(this is the eve of my second chemo, so I'm getting in as much writing and otherwise mind stretching stuff as I can before I go into a five-day vegetative state.)
Until a few months ago, I hadn't been in a doctor's office for five years. In my adult life, prior to this episode, I think I got three prescriptions. This apparently is a rarity; doctors and nurses alike stared at me in wonder as I answered no, no, no, no, no, to all the standard questions – not on any medication, never had surgery before, no current medical conditions, never had any broken bones, never hospitalized before.
None of this is any credit to me, just luck and good genes (thanks, Mom). But possibly because I could, I've also developed a healthy suspicion of doctors and pharmaceuticals and tried to protect my health with organic foods, moderate exercise, fairly clean living and positive vibes. Oh and fun, meaningful political activism, which I'm convinced is someday going to find its way into the Materia Medica as a powerful tonic.
Now, of course, all of that has changed. That is, I'm still eating organics and staying physically and politically active, but that's supplemented by a plethora of little plastic bottles.
In the oncologist's office, they give me Adriamycin and Cytoxin, both of which are listed as carcinogens on the National Toxicology Program. They also give me Ativan to relax and a strong antinausea drug. The Adriamycin is bright red, which is kind of unfortunate for the psychological impact. When I go home, I can take a generic form of Zofran for nausea, which works pretty well, but I only get three days' worth because apparently it costs the insurance company $80 a pill. When that's done I can take Compazine, which doesn't work so well and has some unpleasant side effects, so I mostly do without it (not hard, since it doesn't work), but I do take Protonix for acid reflux. I can also take more Ativan, if I want, though so far I haven't. I also have an antibiotic that I'm instructed to start taking if I develop a fever over the weekend.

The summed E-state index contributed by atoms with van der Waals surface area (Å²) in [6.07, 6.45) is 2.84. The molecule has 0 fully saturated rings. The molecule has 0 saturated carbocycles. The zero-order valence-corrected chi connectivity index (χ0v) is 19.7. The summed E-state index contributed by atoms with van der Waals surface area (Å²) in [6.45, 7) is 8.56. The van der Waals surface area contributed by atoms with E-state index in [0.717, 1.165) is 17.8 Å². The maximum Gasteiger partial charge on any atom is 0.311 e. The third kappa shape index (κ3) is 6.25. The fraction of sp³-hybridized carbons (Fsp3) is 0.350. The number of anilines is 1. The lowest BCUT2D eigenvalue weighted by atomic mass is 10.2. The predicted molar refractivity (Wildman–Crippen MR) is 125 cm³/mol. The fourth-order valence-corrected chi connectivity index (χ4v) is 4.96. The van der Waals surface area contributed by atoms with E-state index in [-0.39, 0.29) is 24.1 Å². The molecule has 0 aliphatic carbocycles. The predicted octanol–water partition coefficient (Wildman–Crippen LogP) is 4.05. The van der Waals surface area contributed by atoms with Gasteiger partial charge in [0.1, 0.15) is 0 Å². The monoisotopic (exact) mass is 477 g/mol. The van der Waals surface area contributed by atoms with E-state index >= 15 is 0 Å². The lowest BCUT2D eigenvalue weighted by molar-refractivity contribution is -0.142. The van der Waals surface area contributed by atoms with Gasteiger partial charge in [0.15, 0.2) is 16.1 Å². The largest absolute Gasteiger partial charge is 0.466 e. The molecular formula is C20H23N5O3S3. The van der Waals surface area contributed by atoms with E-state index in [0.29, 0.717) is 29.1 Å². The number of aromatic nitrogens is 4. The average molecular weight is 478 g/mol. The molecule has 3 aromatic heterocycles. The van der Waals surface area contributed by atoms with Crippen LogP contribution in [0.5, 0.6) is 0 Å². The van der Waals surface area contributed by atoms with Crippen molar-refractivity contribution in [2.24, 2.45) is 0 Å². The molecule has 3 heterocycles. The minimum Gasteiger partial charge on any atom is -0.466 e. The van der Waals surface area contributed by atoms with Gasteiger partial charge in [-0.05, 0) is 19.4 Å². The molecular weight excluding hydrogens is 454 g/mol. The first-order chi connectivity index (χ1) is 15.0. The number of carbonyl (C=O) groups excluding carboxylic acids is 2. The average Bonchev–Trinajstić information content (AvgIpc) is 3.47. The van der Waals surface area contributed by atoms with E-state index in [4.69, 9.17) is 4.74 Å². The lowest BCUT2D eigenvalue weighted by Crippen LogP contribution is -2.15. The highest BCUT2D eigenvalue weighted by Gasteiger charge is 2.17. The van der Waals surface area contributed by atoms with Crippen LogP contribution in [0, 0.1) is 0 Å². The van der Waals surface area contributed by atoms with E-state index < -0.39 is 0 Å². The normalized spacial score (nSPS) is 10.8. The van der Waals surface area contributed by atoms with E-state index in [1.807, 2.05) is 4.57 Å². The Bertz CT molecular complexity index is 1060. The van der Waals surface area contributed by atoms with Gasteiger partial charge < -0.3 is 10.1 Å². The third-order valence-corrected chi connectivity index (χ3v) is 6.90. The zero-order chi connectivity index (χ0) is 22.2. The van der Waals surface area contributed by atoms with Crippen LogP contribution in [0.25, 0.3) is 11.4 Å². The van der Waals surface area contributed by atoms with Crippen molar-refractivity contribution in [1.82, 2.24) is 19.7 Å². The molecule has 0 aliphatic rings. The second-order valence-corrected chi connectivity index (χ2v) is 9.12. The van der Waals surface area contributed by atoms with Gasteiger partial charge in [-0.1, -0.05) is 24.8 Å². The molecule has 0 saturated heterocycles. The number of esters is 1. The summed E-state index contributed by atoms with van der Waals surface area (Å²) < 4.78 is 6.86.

The Monday after my Thursday treatment, I go back to the doctor's office to get a shot of Nulasta, which stimulates production of the bone marrow that the chemo drugs are busy killing off. That in turn gives me some powerful aching in my back and neck, so I am advised to take Advil, which however sometimes aggravates the stomach upset, so sometimes I take Immodium for those symptoms. Sitting idle right now is the Percocet they gave me for pain after the surgeries, which I didn't like and didn't take much of so I have plenty left, next to the Extra Strength Tylenol which I liked better for pain. In addition to all this, it turns out that I have unrelated hypothyroid, which is mild but worsening, so I will probably need to take Syntheroid for the rest of my life.
Then there are the three bottles of herbal formulas I got from my acupuncturist to help me tolerate the chemo, big unpleasant-tasting pills that can make me nauseous on their own, and the little bottle of Rescue Remedy she recommends for anxiety (I have never found it very effective, but it used to work wonders on my crazy cat).
Suddenly there's no room for everything in my medicine closet, which used to hold things like henna and a hair dryer, but then I might as well stash those away since I'm about to have no hair, an event which has looms unnecessarily ominous as I anticipate it. The nurse told me I'd be bald in three weeks, but the radiation oncologist gave it a slightly longer timeline, and I haven't lost a hair yet, though occasional scalp tinglings in the morning throw me into panic.